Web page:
I think "Have you already been in America" should also be a correct answer.
Have you been to Amerita have you gone to traveled t0 A. Have you been in America could be you stopped in transit on your way elsewhere . I think Hebrew is more ambiguous in this case.
"Were you already in America?" This is entirely dependent upon context. This translation does also make sense.
There is a bug in the system! It doesn’t let me pass through with a perfect translation! It seem to do with a inter language keyboard switch as the cursor won’t move left to right!!! Please fix it. Otherwise - you have an excellent program - I’m really enjoying it!!
From what I understand, הלך is used for going, in the sense of walking, so I don't think this would work.
Actually, now that I saw closely what you wrote, you actually wrote - "have you walked IN America already". This means something completely different than the sentence we have here. I guess you meant to say "הלכת לאמריקה כבר" - that might be translated - going (walking) TO America.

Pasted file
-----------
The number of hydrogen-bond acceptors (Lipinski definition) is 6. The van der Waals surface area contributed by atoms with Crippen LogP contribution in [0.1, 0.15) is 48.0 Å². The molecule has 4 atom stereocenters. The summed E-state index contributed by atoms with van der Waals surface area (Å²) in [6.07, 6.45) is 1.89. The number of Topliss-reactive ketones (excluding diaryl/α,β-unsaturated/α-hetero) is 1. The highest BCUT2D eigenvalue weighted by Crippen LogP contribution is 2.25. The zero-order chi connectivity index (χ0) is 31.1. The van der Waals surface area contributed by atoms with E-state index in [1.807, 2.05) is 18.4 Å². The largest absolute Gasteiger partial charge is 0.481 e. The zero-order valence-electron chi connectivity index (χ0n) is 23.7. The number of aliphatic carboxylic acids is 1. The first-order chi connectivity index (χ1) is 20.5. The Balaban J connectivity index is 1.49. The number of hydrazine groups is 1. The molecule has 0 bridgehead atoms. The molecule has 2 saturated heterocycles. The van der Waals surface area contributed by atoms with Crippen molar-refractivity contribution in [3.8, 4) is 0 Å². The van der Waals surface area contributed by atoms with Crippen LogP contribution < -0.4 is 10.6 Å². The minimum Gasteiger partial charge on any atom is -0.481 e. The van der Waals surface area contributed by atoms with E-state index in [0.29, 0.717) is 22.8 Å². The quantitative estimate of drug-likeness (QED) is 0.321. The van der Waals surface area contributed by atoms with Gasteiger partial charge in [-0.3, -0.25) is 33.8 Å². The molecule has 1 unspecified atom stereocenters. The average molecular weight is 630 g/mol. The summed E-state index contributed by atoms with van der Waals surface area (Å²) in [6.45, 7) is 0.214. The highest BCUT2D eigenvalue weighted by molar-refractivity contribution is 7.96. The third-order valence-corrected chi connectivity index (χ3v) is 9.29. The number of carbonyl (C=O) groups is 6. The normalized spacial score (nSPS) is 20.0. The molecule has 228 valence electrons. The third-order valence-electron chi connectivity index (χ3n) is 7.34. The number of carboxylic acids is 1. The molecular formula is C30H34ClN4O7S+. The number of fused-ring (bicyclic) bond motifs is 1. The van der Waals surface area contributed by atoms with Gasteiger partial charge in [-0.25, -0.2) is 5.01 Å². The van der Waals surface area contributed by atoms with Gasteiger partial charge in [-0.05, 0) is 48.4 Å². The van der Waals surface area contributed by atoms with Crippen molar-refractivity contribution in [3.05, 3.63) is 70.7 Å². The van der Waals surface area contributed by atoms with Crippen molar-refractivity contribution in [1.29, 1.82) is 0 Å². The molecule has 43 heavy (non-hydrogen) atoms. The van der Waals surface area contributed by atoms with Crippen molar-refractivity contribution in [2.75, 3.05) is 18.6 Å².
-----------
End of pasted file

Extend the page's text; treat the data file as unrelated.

Prepositions don't always translate the same way when translating from one language to another.
From what I understand, היית would be a stative verb, and would require the preposition ב. On the other hand, if you wrote הלכת, נסעת, טסת, טיילת and so on - verbs of movement, then I guess you would use ל. But maybe someone can correct me if I'm wrong.
Israelis I know, being accustomed to calling the United States "אמריקה" when speaking Hebrew, use the word "America" when speaking English in cases where an American would say "the United States" or "the US". Thus they greatly overuse the word "America" in English and don't sound like native English speakers. (At least not like Americans.) For related reasons, I think "Have you been to the United States already" and "Have you already been to the United States" should be accepted here.